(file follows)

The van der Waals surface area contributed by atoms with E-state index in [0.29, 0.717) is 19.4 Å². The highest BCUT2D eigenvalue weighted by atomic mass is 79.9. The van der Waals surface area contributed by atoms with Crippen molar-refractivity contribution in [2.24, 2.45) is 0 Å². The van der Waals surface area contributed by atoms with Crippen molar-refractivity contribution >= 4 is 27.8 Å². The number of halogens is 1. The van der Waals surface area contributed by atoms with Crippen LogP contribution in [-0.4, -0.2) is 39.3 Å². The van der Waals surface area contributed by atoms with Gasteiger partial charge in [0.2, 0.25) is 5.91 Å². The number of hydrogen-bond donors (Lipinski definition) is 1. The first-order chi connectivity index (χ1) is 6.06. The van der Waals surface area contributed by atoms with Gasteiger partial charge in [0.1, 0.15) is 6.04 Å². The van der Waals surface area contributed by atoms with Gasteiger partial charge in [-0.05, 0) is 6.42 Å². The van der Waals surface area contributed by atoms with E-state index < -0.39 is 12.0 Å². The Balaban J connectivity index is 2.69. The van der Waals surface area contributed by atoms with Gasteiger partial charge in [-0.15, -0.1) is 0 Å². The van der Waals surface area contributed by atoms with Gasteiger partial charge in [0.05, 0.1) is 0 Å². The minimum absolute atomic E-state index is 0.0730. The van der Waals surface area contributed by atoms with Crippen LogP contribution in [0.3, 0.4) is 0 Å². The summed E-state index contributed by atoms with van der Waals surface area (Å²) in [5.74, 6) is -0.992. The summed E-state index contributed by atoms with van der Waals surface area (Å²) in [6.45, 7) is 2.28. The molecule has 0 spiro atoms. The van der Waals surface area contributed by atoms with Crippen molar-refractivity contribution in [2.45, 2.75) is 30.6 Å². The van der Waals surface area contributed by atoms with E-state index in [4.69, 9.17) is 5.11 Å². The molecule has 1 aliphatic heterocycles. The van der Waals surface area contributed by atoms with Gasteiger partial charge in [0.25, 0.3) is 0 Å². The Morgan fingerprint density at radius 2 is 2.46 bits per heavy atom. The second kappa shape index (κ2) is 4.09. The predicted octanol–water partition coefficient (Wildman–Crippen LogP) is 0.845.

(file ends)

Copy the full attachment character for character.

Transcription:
The van der Waals surface area contributed by atoms with E-state index in [0.29, 0.717) is 19.4 Å². The highest BCUT2D eigenvalue weighted by atomic mass is 79.9. The van der Waals surface area contributed by atoms with Crippen molar-refractivity contribution in [2.24, 2.45) is 0 Å². The van der Waals surface area contributed by atoms with Crippen molar-refractivity contribution >= 4 is 27.8 Å². The number of halogens is 1. The van der Waals surface area contributed by atoms with Crippen LogP contribution in [-0.4, -0.2) is 39.3 Å². The van der Waals surface area contributed by atoms with Gasteiger partial charge in [0.2, 0.25) is 5.91 Å². The number of hydrogen-bond donors (Lipinski definition) is 1. The first-order chi connectivity index (χ1) is 6.06. The van der Waals surface area contributed by atoms with Gasteiger partial charge in [0.1, 0.15) is 6.04 Å². The van der Waals surface area contributed by atoms with Gasteiger partial charge in [-0.05, 0) is 6.42 Å². The van der Waals surface area contributed by atoms with E-state index < -0.39 is 12.0 Å². The Balaban J connectivity index is 2.69. The van der Waals surface area contributed by atoms with Gasteiger partial charge in [-0.15, -0.1) is 0 Å². The van der Waals surface area contributed by atoms with Gasteiger partial charge in [0.05, 0.1) is 0 Å². The minimum absolute atomic E-state index is 0.0730. The van der Waals surface area contributed by atoms with Crippen LogP contribution in [0.3, 0.4) is 0 Å². The summed E-state index contributed by atoms with van der Waals surface area (Å²) in [5.74, 6) is -0.992. The summed E-state index contributed by atoms with van der Waals surface area (Å²) in [6.45, 7) is 2.28. The molecule has 0 spiro atoms. The van der Waals surface area contributed by atoms with Crippen molar-refractivity contribution in [2.45, 2.75) is 30.6 Å². The van der Waals surface area contributed by atoms with E-state index in [4.69, 9.17) is 5.11 Å². The molecule has 1 aliphatic heterocycles. The van der Waals surface area contributed by atoms with Gasteiger partial charge in [0.25, 0.3) is 0 Å². The Morgan fingerprint density at radius 2 is 2.46 bits per heavy atom. The second kappa shape index (κ2) is 4.09. The predicted octanol–water partition coefficient (Wildman–Crippen LogP) is 0.845.